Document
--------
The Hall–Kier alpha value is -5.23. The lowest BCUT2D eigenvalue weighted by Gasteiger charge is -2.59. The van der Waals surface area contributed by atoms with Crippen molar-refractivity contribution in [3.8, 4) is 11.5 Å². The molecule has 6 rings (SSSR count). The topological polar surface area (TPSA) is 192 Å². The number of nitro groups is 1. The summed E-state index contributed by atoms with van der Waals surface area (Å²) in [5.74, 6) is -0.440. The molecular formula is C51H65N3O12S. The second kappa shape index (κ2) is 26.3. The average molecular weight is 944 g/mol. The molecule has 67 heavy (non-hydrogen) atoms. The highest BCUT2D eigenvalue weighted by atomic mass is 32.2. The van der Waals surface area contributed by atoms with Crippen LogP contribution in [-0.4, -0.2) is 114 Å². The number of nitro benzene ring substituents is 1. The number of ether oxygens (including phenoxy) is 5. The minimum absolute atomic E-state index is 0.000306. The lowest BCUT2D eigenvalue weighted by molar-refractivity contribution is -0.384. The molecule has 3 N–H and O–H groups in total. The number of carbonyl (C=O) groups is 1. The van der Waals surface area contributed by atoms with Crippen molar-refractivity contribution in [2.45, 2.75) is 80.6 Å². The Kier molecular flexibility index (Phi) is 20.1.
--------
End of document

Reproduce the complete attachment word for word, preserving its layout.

The Hall–Kier alpha value is -5.23. The lowest BCUT2D eigenvalue weighted by Gasteiger charge is -2.59. The van der Waals surface area contributed by atoms with Crippen molar-refractivity contribution in [3.8, 4) is 11.5 Å². The molecule has 6 rings (SSSR count). The topological polar surface area (TPSA) is 192 Å². The number of nitro groups is 1. The summed E-state index contributed by atoms with van der Waals surface area (Å²) in [5.74, 6) is -0.440. The molecular formula is C51H65N3O12S. The second kappa shape index (κ2) is 26.3. The average molecular weight is 944 g/mol. The molecule has 67 heavy (non-hydrogen) atoms. The highest BCUT2D eigenvalue weighted by atomic mass is 32.2. The van der Waals surface area contributed by atoms with Crippen LogP contribution in [-0.4, -0.2) is 114 Å². The number of nitro benzene ring substituents is 1. The number of ether oxygens (including phenoxy) is 5. The minimum absolute atomic E-state index is 0.000306. The lowest BCUT2D eigenvalue weighted by molar-refractivity contribution is -0.384. The molecule has 3 N–H and O–H groups in total. The number of carbonyl (C=O) groups is 1. The van der Waals surface area contributed by atoms with Crippen molar-refractivity contribution in [2.45, 2.75) is 80.6 Å². The Kier molecular flexibility index (Phi) is 20.1.